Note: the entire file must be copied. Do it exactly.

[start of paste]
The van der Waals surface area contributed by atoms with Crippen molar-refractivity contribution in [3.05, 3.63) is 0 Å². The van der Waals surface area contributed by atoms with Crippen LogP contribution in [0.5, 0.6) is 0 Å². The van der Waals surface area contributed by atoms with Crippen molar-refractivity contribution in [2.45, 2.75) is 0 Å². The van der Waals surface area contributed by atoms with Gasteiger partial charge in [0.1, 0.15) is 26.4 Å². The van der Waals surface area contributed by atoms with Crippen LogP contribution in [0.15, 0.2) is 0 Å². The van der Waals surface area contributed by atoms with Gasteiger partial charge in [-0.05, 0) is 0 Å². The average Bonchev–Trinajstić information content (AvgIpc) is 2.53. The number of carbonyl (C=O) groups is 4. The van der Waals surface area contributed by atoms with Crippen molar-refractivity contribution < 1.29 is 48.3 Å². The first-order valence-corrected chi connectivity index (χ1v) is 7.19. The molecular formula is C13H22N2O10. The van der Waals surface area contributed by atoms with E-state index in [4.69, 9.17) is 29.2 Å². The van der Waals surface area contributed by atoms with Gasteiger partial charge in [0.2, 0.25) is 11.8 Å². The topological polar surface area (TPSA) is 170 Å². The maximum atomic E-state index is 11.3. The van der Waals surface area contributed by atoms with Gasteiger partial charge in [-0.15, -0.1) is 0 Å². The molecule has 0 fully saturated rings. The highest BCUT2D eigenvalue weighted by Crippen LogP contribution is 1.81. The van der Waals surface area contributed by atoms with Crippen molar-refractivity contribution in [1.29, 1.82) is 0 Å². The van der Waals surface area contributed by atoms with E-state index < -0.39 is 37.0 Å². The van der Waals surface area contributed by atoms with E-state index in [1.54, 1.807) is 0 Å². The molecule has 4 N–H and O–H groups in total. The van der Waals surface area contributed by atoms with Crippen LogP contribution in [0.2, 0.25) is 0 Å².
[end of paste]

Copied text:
The van der Waals surface area contributed by atoms with Crippen molar-refractivity contribution in [3.05, 3.63) is 0 Å². The van der Waals surface area contributed by atoms with Crippen LogP contribution in [0.5, 0.6) is 0 Å². The van der Waals surface area contributed by atoms with Crippen molar-refractivity contribution in [2.45, 2.75) is 0 Å². The van der Waals surface area contributed by atoms with Gasteiger partial charge in [0.1, 0.15) is 26.4 Å². The van der Waals surface area contributed by atoms with Crippen LogP contribution in [0.15, 0.2) is 0 Å². The van der Waals surface area contributed by atoms with Gasteiger partial charge in [-0.05, 0) is 0 Å². The average Bonchev–Trinajstić information content (AvgIpc) is 2.53. The number of carbonyl (C=O) groups is 4. The van der Waals surface area contributed by atoms with Crippen molar-refractivity contribution < 1.29 is 48.3 Å². The first-order valence-corrected chi connectivity index (χ1v) is 7.19. The molecular formula is C13H22N2O10. The van der Waals surface area contributed by atoms with E-state index in [4.69, 9.17) is 29.2 Å². The van der Waals surface area contributed by atoms with Gasteiger partial charge in [0.2, 0.25) is 11.8 Å². The topological polar surface area (TPSA) is 170 Å². The maximum atomic E-state index is 11.3. The van der Waals surface area contributed by atoms with Gasteiger partial charge in [-0.15, -0.1) is 0 Å². The molecule has 0 fully saturated rings. The highest BCUT2D eigenvalue weighted by Crippen LogP contribution is 1.81. The van der Waals surface area contributed by atoms with Crippen molar-refractivity contribution in [1.29, 1.82) is 0 Å². The van der Waals surface area contributed by atoms with E-state index < -0.39 is 37.0 Å². The van der Waals surface area contributed by atoms with E-state index in [1.54, 1.807) is 0 Å². The molecule has 4 N–H and O–H groups in total. The van der Waals surface area contributed by atoms with Crippen LogP contribution in [0.2, 0.25) is 0 Å².